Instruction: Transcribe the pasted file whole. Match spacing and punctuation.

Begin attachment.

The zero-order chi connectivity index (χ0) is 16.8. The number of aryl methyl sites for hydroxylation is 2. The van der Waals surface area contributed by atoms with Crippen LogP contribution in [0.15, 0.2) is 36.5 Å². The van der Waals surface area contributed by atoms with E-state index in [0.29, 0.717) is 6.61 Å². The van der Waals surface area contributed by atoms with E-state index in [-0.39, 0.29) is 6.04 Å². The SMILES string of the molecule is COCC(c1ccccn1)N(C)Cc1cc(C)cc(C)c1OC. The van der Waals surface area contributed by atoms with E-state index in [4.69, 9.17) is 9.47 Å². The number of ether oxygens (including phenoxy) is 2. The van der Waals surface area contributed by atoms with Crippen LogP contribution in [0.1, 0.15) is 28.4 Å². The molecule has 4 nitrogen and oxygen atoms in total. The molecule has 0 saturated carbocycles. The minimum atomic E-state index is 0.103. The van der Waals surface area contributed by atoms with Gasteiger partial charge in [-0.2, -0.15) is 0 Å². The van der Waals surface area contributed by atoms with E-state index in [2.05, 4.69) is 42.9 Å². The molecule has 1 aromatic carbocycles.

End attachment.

The zero-order chi connectivity index (χ0) is 16.8. The number of aryl methyl sites for hydroxylation is 2. The van der Waals surface area contributed by atoms with Crippen LogP contribution in [0.15, 0.2) is 36.5 Å². The van der Waals surface area contributed by atoms with E-state index in [0.29, 0.717) is 6.61 Å². The van der Waals surface area contributed by atoms with E-state index in [-0.39, 0.29) is 6.04 Å². The SMILES string of the molecule is COCC(c1ccccn1)N(C)Cc1cc(C)cc(C)c1OC. The van der Waals surface area contributed by atoms with E-state index in [4.69, 9.17) is 9.47 Å². The number of ether oxygens (including phenoxy) is 2. The van der Waals surface area contributed by atoms with Crippen LogP contribution in [0.1, 0.15) is 28.4 Å². The molecule has 4 nitrogen and oxygen atoms in total. The molecule has 0 saturated carbocycles. The minimum atomic E-state index is 0.103. The van der Waals surface area contributed by atoms with Gasteiger partial charge in [-0.2, -0.15) is 0 Å². The van der Waals surface area contributed by atoms with E-state index in [2.05, 4.69) is 42.9 Å². The molecule has 1 aromatic carbocycles.